A GOVERNMENT TD has declared he will be pushing to get Tallaght Stadium included in the conversation if Ireland are successful with their planned bid to host the 2023 Rugby World Cup.
Labour TD Eamonn Maloney believes the 6,000-seater stadium in Tallaght could cope with a pool game if its capacity was increased for the event. Sports Minister Leo Varadkar met this week with his Northern Ireland counterparts to discuss the next stage of making a formal, cross-border bid for the tournament.
Deputy Maloney is confident that Ireland would more than cover any money it puts into staging the World Cup. He said, “The benefits for the future are massive. When it comes to prestigious sporting events, is difficult to calculate [exact costs] but it would be a huge achievement for the entire island [of Ireland].”
The New Zealand government paid out an estimated €250m to stage to 2011 tournament but many of Ireland’s stadiums are close to tournament ready and our transport infrastructure is superior. A study by consultant firm Deloitte predicted that the World Cup could bring €800m into the country.
Deputy Maloney said, “It would be great to have [games in Tallaght]. I would be pushing for that. Staging any amount of those games would be a wonderful achievement, a boost for sports in general and a boost for the locality. It would take the focus away from other things and get them participating in sports. Those things inspire people and captures the imagination.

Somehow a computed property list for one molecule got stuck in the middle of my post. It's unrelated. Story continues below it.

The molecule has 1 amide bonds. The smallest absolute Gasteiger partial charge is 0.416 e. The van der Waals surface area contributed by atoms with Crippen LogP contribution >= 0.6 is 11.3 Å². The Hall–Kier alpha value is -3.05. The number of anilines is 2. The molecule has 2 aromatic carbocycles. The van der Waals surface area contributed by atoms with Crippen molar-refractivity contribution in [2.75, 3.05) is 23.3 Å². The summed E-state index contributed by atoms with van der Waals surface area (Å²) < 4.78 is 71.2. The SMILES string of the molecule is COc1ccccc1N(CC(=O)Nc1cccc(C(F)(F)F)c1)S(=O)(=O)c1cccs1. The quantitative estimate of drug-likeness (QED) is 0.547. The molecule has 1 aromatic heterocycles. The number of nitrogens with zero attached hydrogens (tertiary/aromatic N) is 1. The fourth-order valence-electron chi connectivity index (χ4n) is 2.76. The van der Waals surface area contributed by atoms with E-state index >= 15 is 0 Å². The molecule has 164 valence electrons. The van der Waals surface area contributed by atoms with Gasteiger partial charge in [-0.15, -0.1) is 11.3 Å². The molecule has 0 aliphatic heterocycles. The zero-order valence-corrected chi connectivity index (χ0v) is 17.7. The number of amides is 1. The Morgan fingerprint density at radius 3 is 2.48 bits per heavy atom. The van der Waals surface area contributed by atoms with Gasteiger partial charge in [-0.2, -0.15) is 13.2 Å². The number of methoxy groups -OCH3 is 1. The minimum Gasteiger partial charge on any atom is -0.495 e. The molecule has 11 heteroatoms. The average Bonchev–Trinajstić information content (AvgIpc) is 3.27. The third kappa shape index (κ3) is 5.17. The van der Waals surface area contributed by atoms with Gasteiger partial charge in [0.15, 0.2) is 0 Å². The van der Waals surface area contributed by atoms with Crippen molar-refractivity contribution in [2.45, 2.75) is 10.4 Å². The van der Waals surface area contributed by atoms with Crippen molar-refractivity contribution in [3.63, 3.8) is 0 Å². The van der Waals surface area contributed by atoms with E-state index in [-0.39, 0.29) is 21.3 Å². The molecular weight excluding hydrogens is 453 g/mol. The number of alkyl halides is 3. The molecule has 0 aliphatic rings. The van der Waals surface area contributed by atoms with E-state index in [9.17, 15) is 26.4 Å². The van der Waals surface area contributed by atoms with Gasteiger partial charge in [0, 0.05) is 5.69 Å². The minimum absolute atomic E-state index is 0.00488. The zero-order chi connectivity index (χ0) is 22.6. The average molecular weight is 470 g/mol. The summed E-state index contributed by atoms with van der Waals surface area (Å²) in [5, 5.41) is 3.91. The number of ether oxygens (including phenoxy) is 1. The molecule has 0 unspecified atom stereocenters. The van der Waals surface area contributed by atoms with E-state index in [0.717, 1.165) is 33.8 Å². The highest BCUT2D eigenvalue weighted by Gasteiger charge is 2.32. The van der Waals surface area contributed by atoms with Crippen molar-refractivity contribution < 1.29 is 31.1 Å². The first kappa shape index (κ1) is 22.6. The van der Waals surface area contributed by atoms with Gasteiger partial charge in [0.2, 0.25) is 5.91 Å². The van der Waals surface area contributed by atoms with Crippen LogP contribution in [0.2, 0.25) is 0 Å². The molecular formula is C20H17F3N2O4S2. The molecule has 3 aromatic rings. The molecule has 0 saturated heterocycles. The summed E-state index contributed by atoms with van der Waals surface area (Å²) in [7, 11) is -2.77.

“If it did get the go-ahead, I would be surprised if South Dublin County Council [the stadium owners] were not in very early promoting their stadium. I don’t think it would need that push from the local politicians but all of the deputies would back it.”
He also likened the World Cup’s impact to that of the Dublin hurlers, who reached the All-Ireland semi final, last summer. “You look out on your street and you see kids coming along with hurleys for the first time in a long time. The same would apply for rugby.”
“It’s a bit like watching Wimbledon during the summer period,” he continued, “you see kids out buying tennis racquets for the first time; it only happens for a short period but you look at your street and there are children out playing.”
He added, “Tallaght, the constituency I represent, has probably the highest number of clubs and highest number of kids participating in sport. Phenomenal; any type of sport. Walk through Tallaght village on a Saturday morning at 9:30am and you see kids coming out from every direction with jerseys on.”
Fergus McFadden signs autographs for students of St Mary’s Primary School in Tallaght on a visit with Ireland ‘A’ in 2009. INPHO/James Crombie
Tallaght Stadium hosted its first rugby game in 2009 when Ireland ‘A’ beat their Argetninean equivalents in an exhibition match. Leinster have frequented the stadium for summer training sessions and defeated Gloucester there in a preseason friendly in 2012. The stadium has also hosted Leinster Schools Cup games in recent years.
Shamrock Rovers, the stadium’s tenants, welcomed Real Madrid to Tallaght for an exhibition match in 2010. Temporary seating increased the capacity to 10,900 for the sell-out affair. UEFA approved temporary seating installations in 2011 for Rovers’ Europa League campaign, which saw capacity raised to 8,500.
The lowest attendances of the 2011 Rugby World Cup were the matches between Fiji and Namibia [10,100] in Rotorua and Scotland and Georgia [10,267] at Rugby Park, Invercargill.